The recruiters for the branch that is of most interest to you will guide you through the next steps and will ensure that you are prepared for entry in the military.

Next Steps

If military is a postsecondary option that interests you, consider taking the next steps:

  1. Research military branches. Learn about the five military branches, full-time and part-time options, benefits, and basic requirements and steps for joining the U.S. military as an enlisted member. It’s a big decision, and you’ll have important choices to make.
  2. Contact a recruiter. Get in touch with a recruiter for each branch you’re interested in. They can answer branch specific questions.
  3. Understand options for Delayed Entry Program (DEP). DEP, also called the Delayed Enlistment Program, is a program whereby individuals going into active duty enlist first in the DEP before they ship out to Basic Training, or "boot camp."
  4. Report to MEPS and take the ASVAB test. If you decide to enlist, you'll spend a day at a military entrance processing station (MEPS). You'll take the Armed Services Vocational Aptitude Battery (ASVAB) test, go through a physical exam, and meet with a career counselor. If you're accepted, you'll take the oath of enlistment.
  5. Examine Military Occupational Specialty (MOS) options. The U.S. Army categorizes the jobs performed by enlisted personnel under what is called the Military Occupational Specialty, or MOS, system. Every MOS is known by its code. In fact, most military members will use this code to describe their jobs to people who ask what they do in the military.
  6. Await orders for basic training. You'll receive orders for basic training within a few weeks after reporting to MEPS. If you enrolled in the Delayed Entry Program (DEP), you’ll get orders within a year.

Sources of Information

In general, information published by these sources is both current and reliable.

  • Military Checklist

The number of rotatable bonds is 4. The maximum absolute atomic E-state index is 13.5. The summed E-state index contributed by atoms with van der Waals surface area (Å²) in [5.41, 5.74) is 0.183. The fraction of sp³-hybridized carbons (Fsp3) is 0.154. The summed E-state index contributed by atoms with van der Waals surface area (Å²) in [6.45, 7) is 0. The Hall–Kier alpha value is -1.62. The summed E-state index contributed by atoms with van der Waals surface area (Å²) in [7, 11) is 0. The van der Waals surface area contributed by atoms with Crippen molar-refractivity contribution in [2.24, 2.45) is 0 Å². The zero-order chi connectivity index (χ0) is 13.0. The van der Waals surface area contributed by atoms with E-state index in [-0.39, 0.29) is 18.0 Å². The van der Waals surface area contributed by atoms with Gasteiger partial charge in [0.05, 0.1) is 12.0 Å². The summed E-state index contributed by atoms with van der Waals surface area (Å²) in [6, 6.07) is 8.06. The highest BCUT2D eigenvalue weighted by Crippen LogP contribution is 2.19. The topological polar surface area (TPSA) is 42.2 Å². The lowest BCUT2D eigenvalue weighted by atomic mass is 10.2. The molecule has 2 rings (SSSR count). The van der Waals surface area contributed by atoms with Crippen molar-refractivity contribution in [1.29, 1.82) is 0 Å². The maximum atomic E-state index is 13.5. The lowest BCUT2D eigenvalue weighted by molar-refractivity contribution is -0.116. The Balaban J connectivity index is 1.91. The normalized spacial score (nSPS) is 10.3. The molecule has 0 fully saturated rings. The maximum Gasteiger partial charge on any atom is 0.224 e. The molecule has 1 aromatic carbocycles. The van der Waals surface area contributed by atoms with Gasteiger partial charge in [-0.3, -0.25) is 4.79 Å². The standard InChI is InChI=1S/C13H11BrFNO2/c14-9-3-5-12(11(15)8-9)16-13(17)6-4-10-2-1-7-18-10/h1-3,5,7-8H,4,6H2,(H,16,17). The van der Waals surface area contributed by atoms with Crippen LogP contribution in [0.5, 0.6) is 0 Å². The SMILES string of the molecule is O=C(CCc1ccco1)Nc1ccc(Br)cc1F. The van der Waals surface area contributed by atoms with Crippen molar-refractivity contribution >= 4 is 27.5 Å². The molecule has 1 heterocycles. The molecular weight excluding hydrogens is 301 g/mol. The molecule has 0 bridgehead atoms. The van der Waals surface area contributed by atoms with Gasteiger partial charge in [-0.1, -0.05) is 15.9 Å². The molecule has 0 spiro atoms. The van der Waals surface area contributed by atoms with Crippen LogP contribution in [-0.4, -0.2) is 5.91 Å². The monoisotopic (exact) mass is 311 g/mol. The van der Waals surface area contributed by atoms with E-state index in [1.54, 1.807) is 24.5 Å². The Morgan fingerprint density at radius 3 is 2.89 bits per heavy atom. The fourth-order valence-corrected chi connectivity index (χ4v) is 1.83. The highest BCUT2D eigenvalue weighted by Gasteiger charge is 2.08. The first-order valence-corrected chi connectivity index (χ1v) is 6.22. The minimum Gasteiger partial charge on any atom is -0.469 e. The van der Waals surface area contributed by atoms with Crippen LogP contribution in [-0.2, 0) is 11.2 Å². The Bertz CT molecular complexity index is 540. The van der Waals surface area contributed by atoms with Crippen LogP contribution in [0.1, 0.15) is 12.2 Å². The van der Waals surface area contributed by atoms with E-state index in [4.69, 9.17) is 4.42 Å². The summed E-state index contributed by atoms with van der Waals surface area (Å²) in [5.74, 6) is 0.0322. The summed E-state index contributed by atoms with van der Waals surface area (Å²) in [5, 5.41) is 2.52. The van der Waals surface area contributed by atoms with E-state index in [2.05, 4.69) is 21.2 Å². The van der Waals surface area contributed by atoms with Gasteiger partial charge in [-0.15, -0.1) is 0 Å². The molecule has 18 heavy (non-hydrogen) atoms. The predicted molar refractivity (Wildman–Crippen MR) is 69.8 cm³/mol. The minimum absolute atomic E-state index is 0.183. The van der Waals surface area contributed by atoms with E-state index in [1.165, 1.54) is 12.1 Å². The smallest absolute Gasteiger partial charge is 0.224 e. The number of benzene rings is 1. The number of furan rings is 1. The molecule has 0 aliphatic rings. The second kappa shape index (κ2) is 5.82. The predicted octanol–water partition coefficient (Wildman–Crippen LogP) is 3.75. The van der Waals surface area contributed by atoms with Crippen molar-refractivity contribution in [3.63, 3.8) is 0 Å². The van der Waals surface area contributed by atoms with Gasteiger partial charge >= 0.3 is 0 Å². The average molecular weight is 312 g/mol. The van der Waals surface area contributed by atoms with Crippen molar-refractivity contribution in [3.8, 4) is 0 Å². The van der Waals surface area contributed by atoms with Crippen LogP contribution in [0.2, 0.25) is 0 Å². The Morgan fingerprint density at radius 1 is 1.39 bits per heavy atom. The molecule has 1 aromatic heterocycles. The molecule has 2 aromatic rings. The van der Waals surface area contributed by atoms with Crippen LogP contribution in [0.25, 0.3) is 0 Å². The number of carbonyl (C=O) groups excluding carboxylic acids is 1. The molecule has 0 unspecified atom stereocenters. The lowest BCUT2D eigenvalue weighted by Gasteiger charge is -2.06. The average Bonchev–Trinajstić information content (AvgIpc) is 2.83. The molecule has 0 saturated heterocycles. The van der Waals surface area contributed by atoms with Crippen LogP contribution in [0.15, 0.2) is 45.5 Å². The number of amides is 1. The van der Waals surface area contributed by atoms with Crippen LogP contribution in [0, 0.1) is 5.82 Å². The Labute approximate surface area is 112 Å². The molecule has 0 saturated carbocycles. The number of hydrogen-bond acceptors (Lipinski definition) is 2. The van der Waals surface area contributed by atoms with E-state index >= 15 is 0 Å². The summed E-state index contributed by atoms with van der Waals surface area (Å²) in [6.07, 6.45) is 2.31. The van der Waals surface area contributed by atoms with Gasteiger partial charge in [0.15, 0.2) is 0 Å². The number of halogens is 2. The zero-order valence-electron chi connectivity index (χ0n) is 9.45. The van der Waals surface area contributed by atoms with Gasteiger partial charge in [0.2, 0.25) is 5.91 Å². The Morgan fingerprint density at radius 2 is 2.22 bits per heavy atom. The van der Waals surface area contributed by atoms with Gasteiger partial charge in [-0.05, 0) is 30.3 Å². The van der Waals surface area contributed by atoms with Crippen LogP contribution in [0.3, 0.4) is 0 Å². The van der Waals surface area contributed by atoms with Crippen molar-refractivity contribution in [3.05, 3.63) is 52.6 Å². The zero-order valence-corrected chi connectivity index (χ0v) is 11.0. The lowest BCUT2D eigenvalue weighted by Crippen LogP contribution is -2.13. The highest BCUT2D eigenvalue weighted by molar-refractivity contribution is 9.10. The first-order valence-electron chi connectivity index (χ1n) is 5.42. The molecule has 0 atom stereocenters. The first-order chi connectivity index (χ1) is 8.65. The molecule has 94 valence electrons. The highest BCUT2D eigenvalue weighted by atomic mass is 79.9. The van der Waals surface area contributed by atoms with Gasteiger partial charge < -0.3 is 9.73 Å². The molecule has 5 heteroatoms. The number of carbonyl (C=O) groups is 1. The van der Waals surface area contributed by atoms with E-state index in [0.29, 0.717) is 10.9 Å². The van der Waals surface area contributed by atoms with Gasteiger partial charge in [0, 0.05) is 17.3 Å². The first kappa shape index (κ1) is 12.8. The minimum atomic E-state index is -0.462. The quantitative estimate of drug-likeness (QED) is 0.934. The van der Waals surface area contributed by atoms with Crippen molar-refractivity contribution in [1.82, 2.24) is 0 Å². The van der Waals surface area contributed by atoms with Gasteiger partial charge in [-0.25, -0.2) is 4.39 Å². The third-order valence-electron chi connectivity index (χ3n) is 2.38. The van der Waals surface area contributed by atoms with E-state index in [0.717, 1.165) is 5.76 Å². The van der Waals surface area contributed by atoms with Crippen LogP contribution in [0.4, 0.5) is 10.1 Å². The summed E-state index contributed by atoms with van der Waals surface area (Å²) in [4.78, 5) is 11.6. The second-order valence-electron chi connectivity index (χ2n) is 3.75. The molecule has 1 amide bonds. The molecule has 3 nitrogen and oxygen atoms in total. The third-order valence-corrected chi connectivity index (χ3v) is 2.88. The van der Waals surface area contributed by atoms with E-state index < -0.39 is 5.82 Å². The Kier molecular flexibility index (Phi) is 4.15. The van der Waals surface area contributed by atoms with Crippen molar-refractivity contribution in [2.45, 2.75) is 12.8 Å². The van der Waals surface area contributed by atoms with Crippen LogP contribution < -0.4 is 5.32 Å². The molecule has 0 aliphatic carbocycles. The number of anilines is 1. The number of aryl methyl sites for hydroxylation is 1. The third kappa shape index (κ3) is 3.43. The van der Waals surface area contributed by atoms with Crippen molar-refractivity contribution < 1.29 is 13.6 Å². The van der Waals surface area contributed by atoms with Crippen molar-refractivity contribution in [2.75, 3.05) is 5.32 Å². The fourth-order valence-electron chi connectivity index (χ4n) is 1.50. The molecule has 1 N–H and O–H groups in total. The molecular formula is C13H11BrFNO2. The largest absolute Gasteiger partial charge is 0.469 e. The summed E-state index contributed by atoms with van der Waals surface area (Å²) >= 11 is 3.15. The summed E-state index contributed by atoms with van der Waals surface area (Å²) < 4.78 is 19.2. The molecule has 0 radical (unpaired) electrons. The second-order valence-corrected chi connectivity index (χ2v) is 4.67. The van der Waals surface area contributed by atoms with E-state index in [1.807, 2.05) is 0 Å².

• Army - Official site of the Army.
  • Army College Access Program - Address and support the ongoing needs of the Rangers and families beyond what the government can offer. Ranger Assistance Programs work directly with the U.S. Special Operations Care Coalition to assist U.S. Army Rangers.
  • Marine Corps - Official site of the Marine Corps.
  • Air Force - Official site of the Air Force.
  • Navy - Official site of the Navy.
  • Coast Guard - Official site of the Coast Guard.
  • Today’s Military - The Today’s Military website is produced by the United States Department of Defense as a resource for young adults, parents and educators curious about military service. TodaysMilitary.com is not intended to promote any one branch of the U.S. Military.
  • Federal Aid for Military Families - Both the federal government and nonprofit organizations offer money for college to veterans, future military personnel, active duty personnel, or those related to veterans or active duty personnel.
  • Federal Student Aid (FSA) - A part of the U.S. Department of Education, FSA is the largest provider of student financial aid in the nation.
  • Federal Financial Aid Programs for Military and Veterans - Sources of financial aid recommended by Federal Student Aid (an Office of the US Department of Education) that you might want to consider. You also might explore todaysmilitary.com’s list of education benefits for service members.